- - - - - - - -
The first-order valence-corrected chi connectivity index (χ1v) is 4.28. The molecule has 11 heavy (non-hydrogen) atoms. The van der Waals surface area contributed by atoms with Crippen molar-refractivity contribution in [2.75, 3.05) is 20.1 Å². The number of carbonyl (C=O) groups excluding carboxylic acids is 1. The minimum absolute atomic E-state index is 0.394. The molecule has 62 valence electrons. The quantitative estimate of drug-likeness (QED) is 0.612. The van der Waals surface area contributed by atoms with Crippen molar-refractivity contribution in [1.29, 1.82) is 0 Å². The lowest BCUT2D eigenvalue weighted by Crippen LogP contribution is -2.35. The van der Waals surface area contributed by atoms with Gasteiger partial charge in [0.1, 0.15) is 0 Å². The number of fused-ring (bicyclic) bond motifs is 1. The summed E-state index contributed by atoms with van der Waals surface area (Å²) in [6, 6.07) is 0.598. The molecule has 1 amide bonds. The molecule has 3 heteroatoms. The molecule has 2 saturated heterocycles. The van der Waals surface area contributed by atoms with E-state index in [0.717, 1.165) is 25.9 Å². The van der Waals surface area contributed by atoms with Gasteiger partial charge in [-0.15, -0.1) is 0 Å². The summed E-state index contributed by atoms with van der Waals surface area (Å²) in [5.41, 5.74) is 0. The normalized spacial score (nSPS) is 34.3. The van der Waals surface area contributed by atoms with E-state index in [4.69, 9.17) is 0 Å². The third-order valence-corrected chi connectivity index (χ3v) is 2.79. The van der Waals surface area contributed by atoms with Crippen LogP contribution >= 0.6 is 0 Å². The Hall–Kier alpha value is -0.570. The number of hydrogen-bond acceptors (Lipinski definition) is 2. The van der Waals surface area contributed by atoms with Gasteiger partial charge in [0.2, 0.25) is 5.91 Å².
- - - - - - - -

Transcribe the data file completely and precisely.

The first-order valence-corrected chi connectivity index (χ1v) is 4.28. The molecule has 11 heavy (non-hydrogen) atoms. The van der Waals surface area contributed by atoms with Crippen molar-refractivity contribution in [2.75, 3.05) is 20.1 Å². The number of carbonyl (C=O) groups excluding carboxylic acids is 1. The minimum absolute atomic E-state index is 0.394. The molecule has 62 valence electrons. The quantitative estimate of drug-likeness (QED) is 0.612. The van der Waals surface area contributed by atoms with Crippen molar-refractivity contribution in [1.29, 1.82) is 0 Å². The lowest BCUT2D eigenvalue weighted by Crippen LogP contribution is -2.35. The van der Waals surface area contributed by atoms with Gasteiger partial charge in [0.1, 0.15) is 0 Å². The number of fused-ring (bicyclic) bond motifs is 1. The summed E-state index contributed by atoms with van der Waals surface area (Å²) in [6, 6.07) is 0.598. The molecule has 1 amide bonds. The molecule has 3 heteroatoms. The molecule has 2 saturated heterocycles. The van der Waals surface area contributed by atoms with E-state index in [0.717, 1.165) is 25.9 Å². The van der Waals surface area contributed by atoms with Gasteiger partial charge in [-0.15, -0.1) is 0 Å². The summed E-state index contributed by atoms with van der Waals surface area (Å²) in [5.41, 5.74) is 0. The normalized spacial score (nSPS) is 34.3. The van der Waals surface area contributed by atoms with E-state index in [4.69, 9.17) is 0 Å². The third-order valence-corrected chi connectivity index (χ3v) is 2.79. The van der Waals surface area contributed by atoms with Crippen LogP contribution >= 0.6 is 0 Å². The Hall–Kier alpha value is -0.570. The number of hydrogen-bond acceptors (Lipinski definition) is 2. The van der Waals surface area contributed by atoms with Gasteiger partial charge in [0.2, 0.25) is 5.91 Å².